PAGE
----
Our mall quest did involve one of the sort-of Starbucks (Rituals), though! One of the baristas asked me if it was anything like the coffee shops in the US. I had to break the news that it was close - kind of in the same sense that vegan cheese is sort of like real cheese. It’s vaguely like it, the idea behind it, but the lack of a “coffee culture” (as Cesar likes to put it), shows through. They’re really big on frozen juice concoctions here, so there’s a whole lineup of different coffee-flavored concentrates in tubs to be added to what really amounts to something like a fruity frappucino (not that I’ve ever had one). For fans of nothing but fresh brewed coffee and espresso, things at Rituals are a little sparse - but it certainly is a breath of fresh air from the instant stuff we’ve become accustomed to. 

The day after would serve up a 5 AM ship ride from Trinidad to her sister island, Tobago, followed by a circuit race in the afternoon. Turns out I don’t do so well riding big boats on the ocean (note: this was brave Nate’s first real seafaring adventure), and the ferry ride from Port of Spain to Scarborough, Tobago was…rough. I spent a good half of the three hour trip doubled over on the back deck, ready to expunge the contents of my stomach into the sea. 

We stayed at the southwestern tip of the island, right on Store Bay. The scenery was quite pleasant, and the snorkeling wasn’t bad, either. While we’d heard Tobago was a tourist destination, it anecdotally appears to be a local thing than international. There were a few foreigners about, but it seemed to be mostly Trinidadians soaking up the rays.

Our stage that afternoon was set to be something like a 90km circuit race, but as has become the norm, it was drastically changed. We’d now race a whopping 50km owing to time constraints. My stomach was still turning from the ship ride over, and I found myself puking in my mouth every time we hit the throttle. The course was actually a lot of fun. The best race to compare it to would be the Awbrey Butte CR at the Cascade Classic in Bend, OR, though the laps were about half as long, and the climbs about half as tall. The shortened duration of the race made it tough for anything to really happen. Had it been a good 120km, we could have done quite a bit, but 50km isn’t long enough to really make it hard. We put one of our German strongmen Lars in the break, but the Colombian team (barely holding onto yellow right now) gave all they had to bring back the small escape group on the last lap for a bunch sprint finish.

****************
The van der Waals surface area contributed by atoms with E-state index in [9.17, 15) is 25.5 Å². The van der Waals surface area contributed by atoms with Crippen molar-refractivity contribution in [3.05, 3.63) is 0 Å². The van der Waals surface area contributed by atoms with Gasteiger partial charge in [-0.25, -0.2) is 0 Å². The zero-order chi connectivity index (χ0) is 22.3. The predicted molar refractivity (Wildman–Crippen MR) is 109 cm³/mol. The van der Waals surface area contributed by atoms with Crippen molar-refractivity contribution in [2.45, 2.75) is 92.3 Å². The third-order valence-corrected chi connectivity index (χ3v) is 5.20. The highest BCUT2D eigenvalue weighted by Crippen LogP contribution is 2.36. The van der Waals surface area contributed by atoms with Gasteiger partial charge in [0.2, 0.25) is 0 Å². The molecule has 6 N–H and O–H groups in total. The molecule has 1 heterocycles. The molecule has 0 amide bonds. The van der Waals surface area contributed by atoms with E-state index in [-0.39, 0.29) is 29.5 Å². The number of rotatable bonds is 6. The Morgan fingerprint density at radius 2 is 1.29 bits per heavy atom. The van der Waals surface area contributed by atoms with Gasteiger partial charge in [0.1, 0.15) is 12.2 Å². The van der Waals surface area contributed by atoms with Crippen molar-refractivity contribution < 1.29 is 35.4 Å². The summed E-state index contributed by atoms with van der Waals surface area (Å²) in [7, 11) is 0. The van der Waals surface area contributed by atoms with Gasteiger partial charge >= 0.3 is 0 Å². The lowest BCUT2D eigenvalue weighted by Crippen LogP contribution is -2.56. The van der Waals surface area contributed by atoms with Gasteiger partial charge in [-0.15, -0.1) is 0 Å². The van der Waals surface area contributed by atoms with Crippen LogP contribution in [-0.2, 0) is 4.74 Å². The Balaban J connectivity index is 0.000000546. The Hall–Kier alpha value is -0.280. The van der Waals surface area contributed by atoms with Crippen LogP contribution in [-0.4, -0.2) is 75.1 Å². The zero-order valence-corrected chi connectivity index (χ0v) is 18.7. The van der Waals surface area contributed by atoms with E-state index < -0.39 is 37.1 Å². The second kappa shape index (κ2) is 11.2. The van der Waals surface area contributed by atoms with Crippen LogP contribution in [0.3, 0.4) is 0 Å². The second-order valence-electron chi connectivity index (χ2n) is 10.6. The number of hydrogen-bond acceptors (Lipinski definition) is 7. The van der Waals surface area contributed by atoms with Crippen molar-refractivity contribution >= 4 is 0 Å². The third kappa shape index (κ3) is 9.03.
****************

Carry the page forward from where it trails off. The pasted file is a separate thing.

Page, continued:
No matter, we were plotting bigger and better things the day after, a long road race that was slated to really break things up. Hard climbs, technical riding, and the heat would surely give us a hand in getting Cesar and Jaime atop the podium.

Except not. After a nice 30 minute cruise to the start, we waited around for the usual song and dance that accompanied most of our racing so far. About 20 minutes later, word came down that the stage was cancelled outright. According to sources, the local police were too busy practicing for the independence day parade to escort the race - after they had already been paid for. A huge letdown for everyone (except the Colombians), so instead we went for a nice lap of the island, guided by Emile. I’m saddened I didn’t have my camera as the quick ride was fantastic, with a series of insanely steep 500m climbs. Apparently, most of it is on the UCI-sanctioned Tobago Classic race held in October. I’m finding myself wishing they used the same course for our race. 

With yet another rest day coming up and the mood amongst the remaining international guys comical to say the least, we opted to take the night and go out to a bar. A bar next to a fireworks stand. Stay tuned!

Posted at 8:32am and tagged with: trinidad and tobago, tobago, store bay, cycling, cyclist,.

Welcome to Tobago.

For obvious reasons pictured, I’m not writing anything today.

ANYTHING.

Posted at 7:37pm and tagged with: BEACH, tobago, full width,.

Welcome to Tobago.
For obvious reasons pictured, I’m not writing anything today.
ANYTHING.